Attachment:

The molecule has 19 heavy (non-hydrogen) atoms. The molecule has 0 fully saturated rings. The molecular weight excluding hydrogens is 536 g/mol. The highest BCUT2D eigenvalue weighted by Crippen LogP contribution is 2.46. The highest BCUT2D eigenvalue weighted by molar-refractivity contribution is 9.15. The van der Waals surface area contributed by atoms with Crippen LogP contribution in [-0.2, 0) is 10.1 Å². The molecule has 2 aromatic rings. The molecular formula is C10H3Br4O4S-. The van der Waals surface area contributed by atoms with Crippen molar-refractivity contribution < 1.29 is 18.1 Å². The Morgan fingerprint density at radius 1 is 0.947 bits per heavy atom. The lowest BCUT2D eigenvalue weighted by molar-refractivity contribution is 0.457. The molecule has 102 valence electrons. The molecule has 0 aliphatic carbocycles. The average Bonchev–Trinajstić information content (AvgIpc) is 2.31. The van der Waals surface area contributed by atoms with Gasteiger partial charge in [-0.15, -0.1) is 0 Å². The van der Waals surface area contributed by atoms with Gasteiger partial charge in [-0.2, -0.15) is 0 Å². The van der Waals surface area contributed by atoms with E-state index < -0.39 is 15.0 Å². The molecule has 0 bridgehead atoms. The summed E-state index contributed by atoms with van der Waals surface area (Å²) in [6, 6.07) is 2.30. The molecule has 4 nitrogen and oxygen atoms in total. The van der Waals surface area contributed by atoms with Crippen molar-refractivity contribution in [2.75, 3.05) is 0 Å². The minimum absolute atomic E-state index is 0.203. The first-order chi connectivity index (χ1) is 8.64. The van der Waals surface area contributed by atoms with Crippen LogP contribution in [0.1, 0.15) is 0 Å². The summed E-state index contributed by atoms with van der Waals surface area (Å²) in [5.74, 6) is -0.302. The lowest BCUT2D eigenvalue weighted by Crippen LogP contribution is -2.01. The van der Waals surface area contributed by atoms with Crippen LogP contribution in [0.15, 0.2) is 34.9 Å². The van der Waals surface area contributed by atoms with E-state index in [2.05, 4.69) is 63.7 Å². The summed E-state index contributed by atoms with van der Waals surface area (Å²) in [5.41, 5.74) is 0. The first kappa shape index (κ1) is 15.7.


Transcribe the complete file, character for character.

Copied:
The molecule has 19 heavy (non-hydrogen) atoms. The molecule has 0 fully saturated rings. The molecular weight excluding hydrogens is 536 g/mol. The highest BCUT2D eigenvalue weighted by Crippen LogP contribution is 2.46. The highest BCUT2D eigenvalue weighted by molar-refractivity contribution is 9.15. The van der Waals surface area contributed by atoms with Crippen LogP contribution in [-0.2, 0) is 10.1 Å². The molecule has 2 aromatic rings. The molecular formula is C10H3Br4O4S-. The van der Waals surface area contributed by atoms with Crippen molar-refractivity contribution < 1.29 is 18.1 Å². The Morgan fingerprint density at radius 1 is 0.947 bits per heavy atom. The lowest BCUT2D eigenvalue weighted by molar-refractivity contribution is 0.457. The molecule has 102 valence electrons. The molecule has 0 aliphatic carbocycles. The average Bonchev–Trinajstić information content (AvgIpc) is 2.31. The van der Waals surface area contributed by atoms with Gasteiger partial charge in [-0.15, -0.1) is 0 Å². The van der Waals surface area contributed by atoms with Gasteiger partial charge in [-0.2, -0.15) is 0 Å². The van der Waals surface area contributed by atoms with E-state index < -0.39 is 15.0 Å². The molecule has 0 bridgehead atoms. The summed E-state index contributed by atoms with van der Waals surface area (Å²) in [6, 6.07) is 2.30. The molecule has 4 nitrogen and oxygen atoms in total. The van der Waals surface area contributed by atoms with Crippen molar-refractivity contribution in [2.75, 3.05) is 0 Å². The minimum absolute atomic E-state index is 0.203. The first-order chi connectivity index (χ1) is 8.64. The van der Waals surface area contributed by atoms with Crippen LogP contribution in [0.1, 0.15) is 0 Å². The summed E-state index contributed by atoms with van der Waals surface area (Å²) in [5.74, 6) is -0.302. The lowest BCUT2D eigenvalue weighted by Crippen LogP contribution is -2.01. The van der Waals surface area contributed by atoms with Crippen LogP contribution in [0.15, 0.2) is 34.9 Å². The van der Waals surface area contributed by atoms with E-state index in [2.05, 4.69) is 63.7 Å². The summed E-state index contributed by atoms with van der Waals surface area (Å²) in [5.41, 5.74) is 0. The first kappa shape index (κ1) is 15.7.